One Farmer Weighs In On The Impact Of Tariffs President Trump's trade war is starting to concern American farmers who are being cut out of foreign markets. NPR's David Greene speaks with Illinois farmer Austin Rincker.
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One Farmer Weighs In On The Impact Of Tariffs

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One Farmer Weighs In On The Impact Of Tariffs

One Farmer Weighs In On The Impact Of Tariffs

One Farmer Weighs In On The Impact Of Tariffs

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President Trump's trade war is starting to concern American farmers who are being cut out of foreign markets. NPR's David Greene speaks with Illinois farmer Austin Rincker.

RACHEL MARTIN, HOST:

President Trump is scheduled to meet Chinese President Xi Jinping while in Argentina this weekend for the G 20 summit. Heading into that meeting, Trump spoke about a possible deal in the trade fight with China.

(SOUNDBITE OF ARCHIVED RECORDING)

PRESIDENT DONALD TRUMP: I think we're very close to doing something with China, but I don't know that I want to do it because what we have right now is billions and billions of dollars coming into the United States in the form of tariffs or taxes.

MARTIN: The dispute has all but closed off the Chinese market to American soybean farmers as they bring in a record harvest this year. To soften the blow, they've been given a $12 billion federal bailout. Our co-host David Greene spoke to Austin Rincker. He's a fourth-generation farmer who grows soybeans and corn on his farm in central Illinois.

DAVID GREENE, BYLINE: We've been reporting a lot on this $12 billion bailout from the Trump administration to help farmers who were hit by a lot of these tariffs. Is this something you were supposed be a part of?

AUSTIN RINCKER: Yeah, we were. I did participate in that program and went in and filled out our paperwork here this fall. You know, I was very fortunate. We did forward sell a lot of beans here this year, a little more than usual. Profitability was just really good on soybeans early on to kind of lock in some really good contracts, and we kind of were fortunate enough to take advantage of that.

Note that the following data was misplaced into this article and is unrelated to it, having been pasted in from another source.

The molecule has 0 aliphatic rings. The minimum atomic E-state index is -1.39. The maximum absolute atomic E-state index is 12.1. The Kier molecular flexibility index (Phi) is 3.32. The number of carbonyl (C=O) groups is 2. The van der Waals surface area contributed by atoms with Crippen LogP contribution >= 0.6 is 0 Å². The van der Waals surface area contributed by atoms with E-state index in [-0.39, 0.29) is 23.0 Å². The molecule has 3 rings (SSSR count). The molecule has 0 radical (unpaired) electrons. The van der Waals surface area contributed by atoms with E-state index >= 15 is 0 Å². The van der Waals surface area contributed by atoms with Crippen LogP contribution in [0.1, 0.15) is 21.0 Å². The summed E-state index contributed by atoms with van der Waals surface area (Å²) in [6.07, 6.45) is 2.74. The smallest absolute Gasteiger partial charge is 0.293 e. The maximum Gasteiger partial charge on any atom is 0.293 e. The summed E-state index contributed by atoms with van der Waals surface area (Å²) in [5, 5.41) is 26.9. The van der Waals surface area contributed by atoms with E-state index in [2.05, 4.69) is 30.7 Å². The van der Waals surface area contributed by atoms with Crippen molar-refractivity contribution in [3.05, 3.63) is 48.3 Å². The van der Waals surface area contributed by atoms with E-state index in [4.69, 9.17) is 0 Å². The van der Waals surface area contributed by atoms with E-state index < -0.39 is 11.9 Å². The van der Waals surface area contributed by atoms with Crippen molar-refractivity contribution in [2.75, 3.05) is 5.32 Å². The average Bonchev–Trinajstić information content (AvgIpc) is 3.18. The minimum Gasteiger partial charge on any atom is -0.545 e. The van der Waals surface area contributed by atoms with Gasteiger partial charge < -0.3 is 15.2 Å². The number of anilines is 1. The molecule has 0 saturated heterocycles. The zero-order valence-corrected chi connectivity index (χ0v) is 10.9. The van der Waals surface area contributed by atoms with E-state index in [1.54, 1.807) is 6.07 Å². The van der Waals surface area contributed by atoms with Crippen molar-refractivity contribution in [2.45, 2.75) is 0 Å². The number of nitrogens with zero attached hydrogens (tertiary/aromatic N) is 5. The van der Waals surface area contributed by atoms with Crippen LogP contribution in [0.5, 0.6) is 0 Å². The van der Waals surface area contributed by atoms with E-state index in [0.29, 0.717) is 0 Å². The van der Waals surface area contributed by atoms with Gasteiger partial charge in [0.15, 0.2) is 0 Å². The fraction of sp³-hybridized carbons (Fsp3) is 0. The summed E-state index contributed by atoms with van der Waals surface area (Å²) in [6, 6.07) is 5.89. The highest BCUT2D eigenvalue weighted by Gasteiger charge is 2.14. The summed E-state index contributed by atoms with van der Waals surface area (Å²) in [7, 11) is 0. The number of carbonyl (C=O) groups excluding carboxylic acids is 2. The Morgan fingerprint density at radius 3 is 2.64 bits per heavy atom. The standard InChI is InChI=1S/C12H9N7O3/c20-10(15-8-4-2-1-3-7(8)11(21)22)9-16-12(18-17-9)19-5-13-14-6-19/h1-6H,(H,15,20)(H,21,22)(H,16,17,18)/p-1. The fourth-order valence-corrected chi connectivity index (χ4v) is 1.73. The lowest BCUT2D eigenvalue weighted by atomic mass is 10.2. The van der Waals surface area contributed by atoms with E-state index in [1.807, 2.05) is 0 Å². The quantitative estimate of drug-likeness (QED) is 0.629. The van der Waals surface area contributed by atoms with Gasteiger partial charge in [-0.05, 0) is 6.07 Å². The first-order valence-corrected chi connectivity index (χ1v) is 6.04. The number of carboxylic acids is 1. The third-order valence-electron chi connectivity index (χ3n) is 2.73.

GREENE: Is it working? Have you been getting some money from it?

RINCKER: Yeah. The turnaround time has been very quick there. You file your production with the FSA office there. And you're paid on a per-bushel basis. In about four days, you'll receive your payment electronically if you're up that way with them. I think it would be just a little longer if they're mailing you a check. But no, the program seems to be successful here so far.

GREENE: How important has it been to help you, like, in terms of what you may be losing because of the Chinese market being closed off and, you know, how much of your losses are being offset by this program?

RINCKER: In all honesty, I mean, at this point in time, I think we'd rather just see trade than aid. I could say we had some really good opportunities, and we forward sold some beans, more beans than what we usually do. I took advantage of some really good pricing opportunities. But we did have a larger crop than what we anticipated, so we do have some extra bushels that weren't marketed. But no, as you get into 2019, I think that's where some concerns could be on kind of figuring out what the profitability on soybeans will be because, as far as I know, the program won't be available in 2019.

GREENE: So you're - it's helped you be a little more patient than you might have been to see how this plays out. But it sounds like you...

RINCKER: I think absolutely. Yeah, it's given farmers - taken the pressure off a little bit to kind of see how things play out here. It's just kind of been a waiting game here between the two countries. Just kind of seeing how talks continue to evolve and go back and forth.

GREENE: When President Trump talks about, you know, overall, he's got to do something tough to make sure there's a level playing field with China, does that argument resonate with you? I mean, are you going to be a little patient see how this plays out if you think he's doing something that's worthwhile?

RINCKER: Yeah. I'm willing to see how things evolve here going back and forth. You know, I think farmers want some certainty. I think they either want to see trade negotiations kind of get wrapped up here with China. Let's get a deal put in place. Or, you know, let's get a farm bill, and let's get that done because there's just so much risk with agriculture and everything we do. You know, between commodity prices, weather and input prices, you know, farmers just need some level of certainty to run their business and to kind of manage risk going forward.

GREENE: Austin Rincker is a fourth-generation farmer. He farms in central Illinois. Thanks so much for talking to us. Real pleasure.

RINCKER: Absolute pleasure chatting with you. Anytime.

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